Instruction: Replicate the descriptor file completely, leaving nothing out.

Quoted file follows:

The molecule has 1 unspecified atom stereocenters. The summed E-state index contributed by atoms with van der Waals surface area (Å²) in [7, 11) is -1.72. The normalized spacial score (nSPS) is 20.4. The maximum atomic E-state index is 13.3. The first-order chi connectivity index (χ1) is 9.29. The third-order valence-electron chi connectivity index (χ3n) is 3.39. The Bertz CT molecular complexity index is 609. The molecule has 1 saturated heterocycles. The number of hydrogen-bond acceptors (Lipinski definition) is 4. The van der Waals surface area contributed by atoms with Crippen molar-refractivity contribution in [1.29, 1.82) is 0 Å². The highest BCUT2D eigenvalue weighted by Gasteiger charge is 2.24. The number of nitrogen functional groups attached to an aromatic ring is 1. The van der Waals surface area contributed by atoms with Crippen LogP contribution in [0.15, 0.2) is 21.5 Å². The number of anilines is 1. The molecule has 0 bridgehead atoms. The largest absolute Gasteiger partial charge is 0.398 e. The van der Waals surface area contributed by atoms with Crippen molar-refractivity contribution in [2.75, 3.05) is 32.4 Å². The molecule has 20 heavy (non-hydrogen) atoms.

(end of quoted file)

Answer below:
The molecule has 1 unspecified atom stereocenters. The summed E-state index contributed by atoms with van der Waals surface area (Å²) in [7, 11) is -1.72. The normalized spacial score (nSPS) is 20.4. The maximum atomic E-state index is 13.3. The first-order chi connectivity index (χ1) is 9.29. The third-order valence-electron chi connectivity index (χ3n) is 3.39. The Bertz CT molecular complexity index is 609. The molecule has 1 saturated heterocycles. The number of hydrogen-bond acceptors (Lipinski definition) is 4. The van der Waals surface area contributed by atoms with Crippen molar-refractivity contribution in [1.29, 1.82) is 0 Å². The highest BCUT2D eigenvalue weighted by Gasteiger charge is 2.24. The number of nitrogen functional groups attached to an aromatic ring is 1. The van der Waals surface area contributed by atoms with Crippen LogP contribution in [0.15, 0.2) is 21.5 Å². The number of anilines is 1. The molecule has 0 bridgehead atoms. The largest absolute Gasteiger partial charge is 0.398 e. The van der Waals surface area contributed by atoms with Crippen molar-refractivity contribution in [2.75, 3.05) is 32.4 Å². The molecule has 20 heavy (non-hydrogen) atoms.